Whimbrel Watch 2019 – Update #4
June 4, 2019
Both Whimbrel KU and LA progressed rapidly to the north over the past week with LA reaching as far as Russia (Figure 1.)!
KU departed Putian, Fujian Province on 18 May evening after 4-days stop-over. On 21 May, Chinese bird-watcher and waterbird surveyor Zhang Lin was on a ferry trip from Dalian, Liaoning Province to Yantai, Shandong Province. Besides some Streaked Shearwaters and migrating raptors (falcons and harriers), he also saw a flock of Whimbrel migrating north near Dalian (Figure 2.). That was the day when transmitter signals showed KU was migrating across the strait to arrive in Dalian!
Similar migration pathways were also observed for Whimbrel LA and other Whimbrels carrying transmitters under a tracking project by Prof. Ma Zhijun’s team at Fudan University (Figure 3.).
Just after one day, KU arrived at rice paddies area in Panjin close to where LA stopped-over earlier. KU has abandoned its familiar stop-over site 25km south near Yingkou where it has spent 11 and 6 days respectively in 2017 and 2018. Yet KU didn’t stay long at Panjin like the previous 2 years and departed on the same day as it arrived on 23 May (Figure 4.).
As per Liaoning Meteorological Bureau website, rainfall in Panjin and Yingkou had been very low and drought condition had impact on agriculture activities. It is possible that the shallow water rice paddy habitats were not available to these birds this year. KU carried on migrating north and arrived Qiqihar, Heilongjiang Province on 25th May.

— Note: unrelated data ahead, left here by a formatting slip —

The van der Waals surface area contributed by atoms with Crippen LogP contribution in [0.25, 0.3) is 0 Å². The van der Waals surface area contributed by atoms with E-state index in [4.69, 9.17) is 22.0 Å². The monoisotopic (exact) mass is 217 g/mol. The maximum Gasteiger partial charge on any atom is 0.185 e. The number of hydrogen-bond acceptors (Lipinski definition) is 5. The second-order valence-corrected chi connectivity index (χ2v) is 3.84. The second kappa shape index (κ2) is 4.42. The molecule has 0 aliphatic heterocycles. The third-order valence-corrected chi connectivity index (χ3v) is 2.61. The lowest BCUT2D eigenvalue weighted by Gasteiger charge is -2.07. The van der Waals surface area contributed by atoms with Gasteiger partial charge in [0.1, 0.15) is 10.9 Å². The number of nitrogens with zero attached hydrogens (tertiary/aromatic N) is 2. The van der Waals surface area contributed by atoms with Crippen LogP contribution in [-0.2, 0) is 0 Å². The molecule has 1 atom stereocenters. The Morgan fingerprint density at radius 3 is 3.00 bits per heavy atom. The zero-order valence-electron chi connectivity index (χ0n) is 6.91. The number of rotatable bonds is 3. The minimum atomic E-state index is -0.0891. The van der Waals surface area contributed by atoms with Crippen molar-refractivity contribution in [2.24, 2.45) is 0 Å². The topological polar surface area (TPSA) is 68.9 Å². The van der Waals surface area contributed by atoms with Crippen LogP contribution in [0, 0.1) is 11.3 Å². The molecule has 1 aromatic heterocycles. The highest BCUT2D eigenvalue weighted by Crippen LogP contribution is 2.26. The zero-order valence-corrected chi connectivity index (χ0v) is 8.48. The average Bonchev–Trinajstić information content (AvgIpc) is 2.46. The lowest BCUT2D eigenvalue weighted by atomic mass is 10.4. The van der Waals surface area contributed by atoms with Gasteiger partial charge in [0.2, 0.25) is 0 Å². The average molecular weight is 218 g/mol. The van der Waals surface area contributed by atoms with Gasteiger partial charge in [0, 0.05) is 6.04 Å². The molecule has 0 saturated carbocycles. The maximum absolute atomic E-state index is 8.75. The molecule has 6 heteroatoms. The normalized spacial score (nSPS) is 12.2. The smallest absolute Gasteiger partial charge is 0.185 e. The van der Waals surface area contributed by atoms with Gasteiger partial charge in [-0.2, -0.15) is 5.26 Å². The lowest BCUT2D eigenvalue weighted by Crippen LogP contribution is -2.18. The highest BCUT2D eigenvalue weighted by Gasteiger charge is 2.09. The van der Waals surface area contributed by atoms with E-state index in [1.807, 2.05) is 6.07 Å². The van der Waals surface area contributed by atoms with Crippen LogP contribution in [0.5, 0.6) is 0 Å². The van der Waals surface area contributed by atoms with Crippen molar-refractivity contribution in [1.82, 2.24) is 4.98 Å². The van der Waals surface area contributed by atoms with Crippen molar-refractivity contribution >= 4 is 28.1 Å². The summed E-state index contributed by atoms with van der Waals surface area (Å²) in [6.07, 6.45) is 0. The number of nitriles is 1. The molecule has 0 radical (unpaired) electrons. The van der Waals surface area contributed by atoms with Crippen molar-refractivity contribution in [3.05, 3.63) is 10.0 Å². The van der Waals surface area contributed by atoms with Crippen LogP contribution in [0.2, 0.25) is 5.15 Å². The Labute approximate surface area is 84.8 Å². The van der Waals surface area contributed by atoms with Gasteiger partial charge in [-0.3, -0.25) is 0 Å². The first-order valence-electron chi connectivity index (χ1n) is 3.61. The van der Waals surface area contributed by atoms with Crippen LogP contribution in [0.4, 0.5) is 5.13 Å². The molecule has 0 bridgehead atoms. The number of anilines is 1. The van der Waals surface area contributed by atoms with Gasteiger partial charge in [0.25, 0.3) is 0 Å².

LA has progressed even quicker than KU. Before KU arrived in Panjin, LA had already left and flown north- east to arrive in Magadan, Russia on 26th May (Figure 5.). The maximum speed recorded in flight was 48km/hour!
LA arrived in Russia 2 days earlier than last year. Will this lead to better breeding success compared to last year?
The extensive and expensive satellite tracking program we have set up in NWA has only been possible through the efforts and generosity of a large number of people and organizations. It is difficult to know where to start with the formal acknowledgements so I will list them – but not in any particular order of priority.
- The members of the AWSG NWA 2019 Wader and Tern Expedition and similar NWA expeditions in previous years, are particularly thanked for their efforts in the field in catching, banding and deploying transmitters on a range of species.
- Landowners are especially thanked for permission to go onto their property to enable us to catch various species in order to deploy the satellite transmitters. In particular we thank Anna Plains Station for giving us the freedom to roam over large areas of grazed grassland when counting and catching target species.
- AWSG acknowledges the Yawuru People via the offices of Nyamba Buru Yawuru Limited for permission to catch birds on the shores of Roebuck Bay, traditional lands of the Yawuru people.
- AWSG acknowledges the Karajarri and Nyangumarta people for permission to catch birds to be marked for this project on the shores of 80 Mile Beach, traditional lands of the Karajarri and Nyangumarta.
- The cost of the satellite transmitters, which cost around $5000 each, and the satellite downloading costs (around $1000-1500 per month) have been met by a variety of sources. Private individuals (Charles Allen and Doris Graham) have made most generous individual contributions. Kate Gorringe-Smith and her team of artists involved in The Overwintering Project made a large, generous donation from funds raised during their various public exhibitions. The annual NWA Expedition members, collectively, also provided significant funds each year.
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Whimbrel nest by Mark Peck via Flickr [CC BY-NC-SA 2.0]
Whimbrel flock by Zhang Lin. Used with permission © 2019.
Whimbrel by Alan Harper via Flickr [CC BY-NC 2.0]
All figures and tables prepared by Katherine Leung for the AWSG. Written by Katherine Leung for the AWSG. Edited and published with permission by Amellia Formby for Wing Threads © 2019.